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Should I buy train tickets before I go???

Should I buy train tickets before I go???

Dec 28th, 2000, 02:25 PM
  #1  
rob
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Should I buy train tickets before I go???

Hi all,

My girlfriend and I are heading to Europe for the month of March and plan on doing some considerable train travel.

I have already checked on the raileurope.com website, and know that it is cheaper for me to buy individual tickets rather than a rail pass.

My question is: Is it cheaper to buy the tickets online, through a travel agent before we go, or is it better to wait until we get there? Is it cheaper to buy at the train station? Will there still be tickets left (I gather March is not that busy)?

Our itinerary includes Rome, Florence, Venice, Vienna, Prague, Paris, and London.

Thanks for your help,

Rob
 
Dec 28th, 2000, 02:48 PM
  #2  
Sherry
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The limited amount of train travel I did while in Italy cost me a lot less by buying the tickets there. The travel agents here wanted a hefty commission. But of course, that is their business. I did not, however, have to take any overnight trains. We bought ours without reservations right at the train stations. I think with a little planning, this is very easy. And seemed to me less expensive. Check train schedule websights, print up time tables for your trip before you go. After arriving at your initial destination, you should be able to plan for the next city easily.
 
Dec 28th, 2000, 03:05 PM
  #3  
Shayne
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Train tickets are considerably cheaper if you by them in Europe. Travelling in March is also off-season to shoulder season, so I wouldn't worry about too many trains filling up. For sleeper trains 2 days in advance should be plenty. Have a great trip!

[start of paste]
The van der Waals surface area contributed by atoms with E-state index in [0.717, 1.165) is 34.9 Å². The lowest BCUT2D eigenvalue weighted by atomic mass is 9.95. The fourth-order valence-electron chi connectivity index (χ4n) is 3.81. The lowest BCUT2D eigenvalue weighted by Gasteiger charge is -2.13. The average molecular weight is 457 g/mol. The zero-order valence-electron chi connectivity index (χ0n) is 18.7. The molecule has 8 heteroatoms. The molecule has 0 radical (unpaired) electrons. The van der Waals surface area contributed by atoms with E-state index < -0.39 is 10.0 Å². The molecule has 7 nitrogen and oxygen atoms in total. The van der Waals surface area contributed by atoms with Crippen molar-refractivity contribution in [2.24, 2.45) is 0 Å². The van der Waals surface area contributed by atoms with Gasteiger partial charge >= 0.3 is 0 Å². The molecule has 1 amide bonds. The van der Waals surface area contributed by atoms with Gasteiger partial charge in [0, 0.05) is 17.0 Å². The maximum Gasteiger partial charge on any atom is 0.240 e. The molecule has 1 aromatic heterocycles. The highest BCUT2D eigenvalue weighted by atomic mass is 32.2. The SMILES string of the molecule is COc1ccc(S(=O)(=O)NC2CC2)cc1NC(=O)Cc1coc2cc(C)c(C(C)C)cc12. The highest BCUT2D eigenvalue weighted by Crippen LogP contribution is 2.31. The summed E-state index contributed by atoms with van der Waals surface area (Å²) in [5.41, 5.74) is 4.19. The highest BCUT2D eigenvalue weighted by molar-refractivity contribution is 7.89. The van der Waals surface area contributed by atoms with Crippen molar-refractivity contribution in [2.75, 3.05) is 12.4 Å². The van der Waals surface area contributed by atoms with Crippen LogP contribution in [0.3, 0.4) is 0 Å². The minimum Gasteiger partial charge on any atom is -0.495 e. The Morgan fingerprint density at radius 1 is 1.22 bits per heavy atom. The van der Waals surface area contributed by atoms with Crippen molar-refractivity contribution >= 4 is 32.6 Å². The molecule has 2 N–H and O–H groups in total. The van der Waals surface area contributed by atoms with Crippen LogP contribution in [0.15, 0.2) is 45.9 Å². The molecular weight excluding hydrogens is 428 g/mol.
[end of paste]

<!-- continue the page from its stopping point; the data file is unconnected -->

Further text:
Dec 28th, 2000, 03:14 PM
  #4  
elvira
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Have you determined that individual tickets are cheaper than a pass? The Eurail passes and their offspring offer discount when 2 or more are traveling together, and some (if not all) get you a discount on the Chunnel train. If the pass is the way to go (check raileurope.com for all the passes, and the cost of individual tickets) to see if a pass or passes might work. They do have to be bought in the U.S.

For individual tickets, buying them in Europe is cheaper *unless* you happen to see a bargain, like a Chunnel ticket for $50, then it's worth the markup to get the deal from an agency (sidebar: one-way tickets are often more expensive than a r/t bargain. Buy the r/t and use just half of it). Italy's railway now offers purchases via their website with a credit card - have not use it so I don't know what the requirements are. France's railway website lets you make reservations, but the tickets have to be bought within a few days at a French station.

Bottom line: this will require math. Figure out your itinerary, then the costs of individual tickets, and then the cost of a pass or passes. Check the site www.sncf.com for Chunnel bargains.
 
Dec 28th, 2000, 03:14 PM
  #5  
Ed
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RailEurope charges a considerable premium here in the States. You should have no difficulty buying tickets in Europe, you'll save a fair amount of money, and you'll undoubtedly have your choice of trains.

Ed
 
Dec 28th, 2000, 03:20 PM
  #6  
Walter
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Personally I wouldn't worry about Italy in the off-season. I've been twice in Feb and once in Nov and have bought my tickets either in the late afternoon before an early next AM train or just minutes before the train departs. I'm also going in March (Milan-Verona-Florence-Pisa-Florence, Assisi-Rome & maybe Rome-Naples) and I'll probably buy my tickets the afternoon before for an early AM train or that day if unsure of my departure time (sightseeing) for a later afternoon train. You can now buy your tickets thru the FS (Italy's official train website) www.fs-on-line.com/ or thru an Italian travel agency in Rome, American Express office is probably the easiest (at the bottom of the Spanish Steps looking *at* them. turn right walk 50m. AE is on the left).
HTH Regards, Walter
 

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